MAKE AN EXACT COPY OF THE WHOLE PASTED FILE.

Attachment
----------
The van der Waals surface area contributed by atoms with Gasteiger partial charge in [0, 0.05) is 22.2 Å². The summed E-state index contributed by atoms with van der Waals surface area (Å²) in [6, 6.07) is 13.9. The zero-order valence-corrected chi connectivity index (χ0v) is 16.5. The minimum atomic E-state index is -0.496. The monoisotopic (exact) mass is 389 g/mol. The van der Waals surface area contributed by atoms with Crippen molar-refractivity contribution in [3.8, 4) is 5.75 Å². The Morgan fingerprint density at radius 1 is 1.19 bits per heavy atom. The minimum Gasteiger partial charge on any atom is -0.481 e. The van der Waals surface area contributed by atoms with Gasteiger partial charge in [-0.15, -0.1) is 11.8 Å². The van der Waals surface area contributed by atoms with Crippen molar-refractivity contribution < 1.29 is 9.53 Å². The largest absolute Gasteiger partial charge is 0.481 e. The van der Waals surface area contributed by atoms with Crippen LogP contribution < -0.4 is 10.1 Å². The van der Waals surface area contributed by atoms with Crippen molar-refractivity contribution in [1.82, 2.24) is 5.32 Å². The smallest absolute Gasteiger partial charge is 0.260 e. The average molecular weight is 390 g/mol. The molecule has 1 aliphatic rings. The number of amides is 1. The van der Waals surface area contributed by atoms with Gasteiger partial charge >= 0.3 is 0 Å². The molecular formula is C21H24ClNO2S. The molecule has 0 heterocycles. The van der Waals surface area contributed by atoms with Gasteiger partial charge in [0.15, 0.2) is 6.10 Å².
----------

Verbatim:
The van der Waals surface area contributed by atoms with Gasteiger partial charge in [0, 0.05) is 22.2 Å². The summed E-state index contributed by atoms with van der Waals surface area (Å²) in [6, 6.07) is 13.9. The zero-order valence-corrected chi connectivity index (χ0v) is 16.5. The minimum atomic E-state index is -0.496. The monoisotopic (exact) mass is 389 g/mol. The van der Waals surface area contributed by atoms with Crippen molar-refractivity contribution in [3.8, 4) is 5.75 Å². The Morgan fingerprint density at radius 1 is 1.19 bits per heavy atom. The minimum Gasteiger partial charge on any atom is -0.481 e. The van der Waals surface area contributed by atoms with Gasteiger partial charge in [-0.15, -0.1) is 11.8 Å². The van der Waals surface area contributed by atoms with Crippen molar-refractivity contribution < 1.29 is 9.53 Å². The largest absolute Gasteiger partial charge is 0.481 e. The van der Waals surface area contributed by atoms with Crippen LogP contribution < -0.4 is 10.1 Å². The van der Waals surface area contributed by atoms with Crippen molar-refractivity contribution in [1.82, 2.24) is 5.32 Å². The smallest absolute Gasteiger partial charge is 0.260 e. The average molecular weight is 390 g/mol. The molecule has 1 aliphatic rings. The number of amides is 1. The van der Waals surface area contributed by atoms with Gasteiger partial charge >= 0.3 is 0 Å². The molecular formula is C21H24ClNO2S. The molecule has 0 heterocycles. The van der Waals surface area contributed by atoms with Gasteiger partial charge in [0.15, 0.2) is 6.10 Å².